Note: At the time of writing this blog, V1.2.1 of Google Auth plugin, signOut function is missing for Web. If you want to fix this, go to node_modules/@codetrix-studio/capacitor-google-auth/dist/esm/definitions.d.ts and add a signOut declaration as

signOut(): Promise<{value: string;}>;

Step 6 — Build and Test your app on Android

To build the app on Android, run these commands

// Add android platform
$ npx cap add android
// Copy all changes to Android platform
$ npx cap sync
// Open the project in Android studio
$ npx cap open android

In Android studio, locate file android/app/src/main/java/**/**/MainActivity.java, and add the plugin to the initialization list:

import com.codetrixstudio.capacitor.GoogleAuth.GoogleAuth
this.init(savedInstanceState, new ArrayList<Class<? extends Plugin>>() {{
...
add(GoogleAuth.class);
...
}});

Import Google Auth plugin in Android Project

Import Google Auth plugin in Android Project

Also, add the following in your strings.xml file in Android Project

<resources>
<string name="server_client_id">Your Web Client ID</string>
</resources>

Build the app on Android device using Android studio. You should be able to login via Google, and reach the inner page where you see the user information. Following GIF shows the login flow in my OnePlus device.



Google login in Ionic React Capacitor App

Step 7— Build and Test your app on iOS

To build the app on iOS, run these commands

// Add android platform
$ npx cap add ios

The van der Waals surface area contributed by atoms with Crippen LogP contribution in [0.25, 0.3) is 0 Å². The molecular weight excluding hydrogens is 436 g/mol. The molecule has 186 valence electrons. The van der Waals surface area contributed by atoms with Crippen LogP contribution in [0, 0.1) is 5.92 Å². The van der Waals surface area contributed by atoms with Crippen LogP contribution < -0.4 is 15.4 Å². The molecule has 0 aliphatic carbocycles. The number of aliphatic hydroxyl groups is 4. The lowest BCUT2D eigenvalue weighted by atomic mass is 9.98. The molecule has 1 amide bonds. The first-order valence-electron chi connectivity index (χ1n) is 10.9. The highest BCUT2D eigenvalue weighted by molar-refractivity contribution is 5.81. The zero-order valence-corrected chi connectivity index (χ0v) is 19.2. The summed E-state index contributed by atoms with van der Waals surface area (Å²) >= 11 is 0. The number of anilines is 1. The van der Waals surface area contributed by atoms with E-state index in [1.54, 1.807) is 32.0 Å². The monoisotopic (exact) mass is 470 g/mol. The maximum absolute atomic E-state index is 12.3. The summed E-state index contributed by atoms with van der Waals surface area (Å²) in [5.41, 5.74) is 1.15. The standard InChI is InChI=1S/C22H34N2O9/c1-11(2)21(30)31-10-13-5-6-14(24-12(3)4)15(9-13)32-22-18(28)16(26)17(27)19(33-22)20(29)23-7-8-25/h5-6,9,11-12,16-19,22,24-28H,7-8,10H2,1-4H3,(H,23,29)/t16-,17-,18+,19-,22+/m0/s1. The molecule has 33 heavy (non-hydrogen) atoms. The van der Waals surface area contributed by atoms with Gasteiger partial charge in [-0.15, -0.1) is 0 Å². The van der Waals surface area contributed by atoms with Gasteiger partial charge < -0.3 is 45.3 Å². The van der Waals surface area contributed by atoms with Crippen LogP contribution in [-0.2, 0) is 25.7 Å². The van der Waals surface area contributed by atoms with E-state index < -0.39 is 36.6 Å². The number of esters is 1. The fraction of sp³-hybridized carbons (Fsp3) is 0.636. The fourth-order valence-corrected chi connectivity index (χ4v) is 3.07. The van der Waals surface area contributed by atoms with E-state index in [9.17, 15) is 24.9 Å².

// Copy all changes to iOS platform
$ npx cap sync
// Open the project in XCode
$ npx cap open ios
  • Place your downloadedGoogleService.plist in ios/App folder
  • Find REVERSED_CLIENT_ID from the GoogleService.plist and Add it as a URL scheme in info.plist of Xcode


Add REVERSE_CLIENT_ID as URL scheme

Build the app on iOS device or Simulator using Xcode. You should be able to login via Google, and reach the inner page where you see the user information. Following GIF shows the login flow in my OnePlus device.



Google login in Ionic React Capacitor App — iOS

Conclusion

In this post you learnt how to implement Google login in your Ionic React Capacitor app. Social logins are very important part of your apps, as they make users trust your apps more. It is also easy to use, and users don’t have to remember any passwords. You can always link the Social logins with your server as well.

We also tested the Authentication on all three devices — Android, iOS and Web. This creates a complete set of devices a user can use with your app.

Code for this tutorial is available on Github repo ionic-react-capacitor-google-login

Next Steps

Now that you have learned the implementation of Google Login in Ionic React Capacitor app, you can also try following blogs for other Ionic apps

Ionic React Capacitor

If you need a base to start your next Ionic 4 React app, you can make your next awesome app using Ionic React Full App



Ionic 4 React Full App with huge number of layouts and features

Ionic Angular

If you need a base to start your next Ionic 4 Angular app, you can make your next awesome app using Ionic 4 Full App



Ionic 4 Full App with huge number of layouts and features